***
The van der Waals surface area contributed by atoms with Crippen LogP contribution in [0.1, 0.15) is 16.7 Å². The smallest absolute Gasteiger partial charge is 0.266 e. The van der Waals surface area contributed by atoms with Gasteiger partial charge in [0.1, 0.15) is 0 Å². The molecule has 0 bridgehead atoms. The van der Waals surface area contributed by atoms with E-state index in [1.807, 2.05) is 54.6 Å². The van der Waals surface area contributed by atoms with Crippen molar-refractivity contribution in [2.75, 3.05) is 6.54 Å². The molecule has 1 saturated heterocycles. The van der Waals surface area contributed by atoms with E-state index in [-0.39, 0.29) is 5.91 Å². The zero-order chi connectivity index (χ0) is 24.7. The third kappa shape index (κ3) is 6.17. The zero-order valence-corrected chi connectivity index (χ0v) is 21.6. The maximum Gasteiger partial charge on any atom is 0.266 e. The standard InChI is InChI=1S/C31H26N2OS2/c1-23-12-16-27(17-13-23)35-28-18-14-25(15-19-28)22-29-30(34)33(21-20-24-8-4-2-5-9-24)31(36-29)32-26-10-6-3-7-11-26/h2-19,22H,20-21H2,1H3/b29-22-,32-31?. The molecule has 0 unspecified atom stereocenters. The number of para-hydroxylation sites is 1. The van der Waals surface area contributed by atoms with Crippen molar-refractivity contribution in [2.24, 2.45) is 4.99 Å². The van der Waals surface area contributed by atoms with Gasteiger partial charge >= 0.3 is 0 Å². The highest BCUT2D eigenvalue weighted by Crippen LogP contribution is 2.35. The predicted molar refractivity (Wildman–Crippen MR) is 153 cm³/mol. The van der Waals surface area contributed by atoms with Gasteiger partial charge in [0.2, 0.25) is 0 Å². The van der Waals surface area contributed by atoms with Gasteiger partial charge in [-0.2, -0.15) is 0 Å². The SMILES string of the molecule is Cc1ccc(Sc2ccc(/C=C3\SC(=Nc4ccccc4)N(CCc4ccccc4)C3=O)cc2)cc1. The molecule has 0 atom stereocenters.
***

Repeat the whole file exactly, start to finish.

The van der Waals surface area contributed by atoms with Crippen LogP contribution in [0.1, 0.15) is 16.7 Å². The smallest absolute Gasteiger partial charge is 0.266 e. The van der Waals surface area contributed by atoms with Gasteiger partial charge in [0.1, 0.15) is 0 Å². The molecule has 0 bridgehead atoms. The van der Waals surface area contributed by atoms with E-state index in [1.807, 2.05) is 54.6 Å². The van der Waals surface area contributed by atoms with Crippen molar-refractivity contribution in [2.75, 3.05) is 6.54 Å². The molecule has 1 saturated heterocycles. The van der Waals surface area contributed by atoms with E-state index in [-0.39, 0.29) is 5.91 Å². The zero-order chi connectivity index (χ0) is 24.7. The third kappa shape index (κ3) is 6.17. The zero-order valence-corrected chi connectivity index (χ0v) is 21.6. The maximum Gasteiger partial charge on any atom is 0.266 e. The standard InChI is InChI=1S/C31H26N2OS2/c1-23-12-16-27(17-13-23)35-28-18-14-25(15-19-28)22-29-30(34)33(21-20-24-8-4-2-5-9-24)31(36-29)32-26-10-6-3-7-11-26/h2-19,22H,20-21H2,1H3/b29-22-,32-31?. The molecule has 0 unspecified atom stereocenters. The number of para-hydroxylation sites is 1. The van der Waals surface area contributed by atoms with Crippen molar-refractivity contribution in [2.24, 2.45) is 4.99 Å². The van der Waals surface area contributed by atoms with Gasteiger partial charge >= 0.3 is 0 Å². The highest BCUT2D eigenvalue weighted by Crippen LogP contribution is 2.35. The predicted molar refractivity (Wildman–Crippen MR) is 153 cm³/mol. The van der Waals surface area contributed by atoms with Gasteiger partial charge in [0.2, 0.25) is 0 Å². The van der Waals surface area contributed by atoms with Gasteiger partial charge in [-0.2, -0.15) is 0 Å². The SMILES string of the molecule is Cc1ccc(Sc2ccc(/C=C3\SC(=Nc4ccccc4)N(CCc4ccccc4)C3=O)cc2)cc1. The molecule has 0 atom stereocenters.